But this belated return to the universe of Basin City seems to have lost the "magic touch" of 2005. Though Mr. Rodriguez has always been at his best working within the restraints of "pulp fiction", revelling in the energy and in the tropes of disposable low-grade cinema (as seen in his Grindhouse contributions Planet Terror or Machete), there is a sense both he and Mr. Miller (again co-directing and contributing two new storylines for the film as well) are trying too hard to recapture the drive of the original film and end up not really succeeding.

     Part of it comes from Sin City: A Dame to Kill For being essentially more of the same; it's another set of visually stunning pulp noir tales within the well-codified universe of the genre, but with no discernible difference in approach or storytelling from the previous film. These could very well be "out-takes" from the 2005 production, heightened by the presence of returning cast members that are seriously underused, such as Mickey Rourke's good-hearted lug Marv or Bruce Willis' now ghostly incorruptible police officer (the use of 3D doesn't really add much either).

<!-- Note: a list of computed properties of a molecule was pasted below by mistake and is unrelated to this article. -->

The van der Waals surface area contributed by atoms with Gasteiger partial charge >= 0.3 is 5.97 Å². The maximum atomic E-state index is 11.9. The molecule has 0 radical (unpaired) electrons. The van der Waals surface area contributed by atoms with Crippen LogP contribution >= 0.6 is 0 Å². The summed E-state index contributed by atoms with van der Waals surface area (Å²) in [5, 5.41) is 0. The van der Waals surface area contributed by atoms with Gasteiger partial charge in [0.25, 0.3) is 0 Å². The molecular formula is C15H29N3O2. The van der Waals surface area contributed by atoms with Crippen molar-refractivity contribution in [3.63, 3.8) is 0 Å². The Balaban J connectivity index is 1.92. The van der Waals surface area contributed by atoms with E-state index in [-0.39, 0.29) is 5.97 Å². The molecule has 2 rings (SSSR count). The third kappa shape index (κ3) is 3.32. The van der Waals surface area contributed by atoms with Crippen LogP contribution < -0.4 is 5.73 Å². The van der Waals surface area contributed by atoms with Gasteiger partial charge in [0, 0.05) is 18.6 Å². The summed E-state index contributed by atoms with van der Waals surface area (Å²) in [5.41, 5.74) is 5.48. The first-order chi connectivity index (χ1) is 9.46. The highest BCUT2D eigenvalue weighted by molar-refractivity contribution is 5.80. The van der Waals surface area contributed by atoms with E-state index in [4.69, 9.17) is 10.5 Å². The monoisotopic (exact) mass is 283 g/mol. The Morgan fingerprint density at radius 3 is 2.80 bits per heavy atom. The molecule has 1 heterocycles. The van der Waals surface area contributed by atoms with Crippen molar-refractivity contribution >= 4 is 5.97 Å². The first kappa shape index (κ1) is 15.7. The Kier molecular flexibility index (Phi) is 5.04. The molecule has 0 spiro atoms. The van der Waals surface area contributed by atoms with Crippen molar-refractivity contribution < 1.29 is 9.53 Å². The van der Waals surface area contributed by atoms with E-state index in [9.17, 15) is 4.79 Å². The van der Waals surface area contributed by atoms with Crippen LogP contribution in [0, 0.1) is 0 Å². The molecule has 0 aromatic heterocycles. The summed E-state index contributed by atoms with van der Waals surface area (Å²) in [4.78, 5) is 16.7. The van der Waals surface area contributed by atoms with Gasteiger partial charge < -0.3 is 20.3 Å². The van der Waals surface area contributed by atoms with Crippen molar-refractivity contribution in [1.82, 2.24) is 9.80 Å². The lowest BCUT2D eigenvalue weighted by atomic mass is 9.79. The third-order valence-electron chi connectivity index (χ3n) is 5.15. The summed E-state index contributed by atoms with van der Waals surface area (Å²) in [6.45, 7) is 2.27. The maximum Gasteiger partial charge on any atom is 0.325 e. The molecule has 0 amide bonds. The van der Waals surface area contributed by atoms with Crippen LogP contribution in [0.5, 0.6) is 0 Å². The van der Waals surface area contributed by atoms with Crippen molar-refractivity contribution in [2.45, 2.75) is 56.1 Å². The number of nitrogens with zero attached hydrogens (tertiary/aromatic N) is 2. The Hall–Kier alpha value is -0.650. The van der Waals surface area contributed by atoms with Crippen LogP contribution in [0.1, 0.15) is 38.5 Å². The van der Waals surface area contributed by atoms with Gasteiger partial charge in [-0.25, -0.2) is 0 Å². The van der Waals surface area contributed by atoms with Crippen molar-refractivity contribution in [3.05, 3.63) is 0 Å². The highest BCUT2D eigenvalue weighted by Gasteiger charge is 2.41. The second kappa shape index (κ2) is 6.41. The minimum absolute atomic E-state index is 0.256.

Part of it is the creaking narrative: the four stories included aren't really interwoven, turning A Dame to Kill For into a portmanteau of isolated tales connected by the occasional common character and setting, and spending most of its running time on the titular storyline, adapted from one of the earliest Sin City comics. That tale of a Barbara-Stanwyckian femme fatale who seduces men for her own devious ways but makes the mistake of deciding to use the one man who truly loved her is, however, the saving grace of this sequel. Not only a smart riff on the hardboiled genre, it's the most cohesive and most fully realized of the four stories, also features another blisteringly stellar villain performance from the great Eva Green, ably backed by a coiled, moody Josh Brolin as her patsy.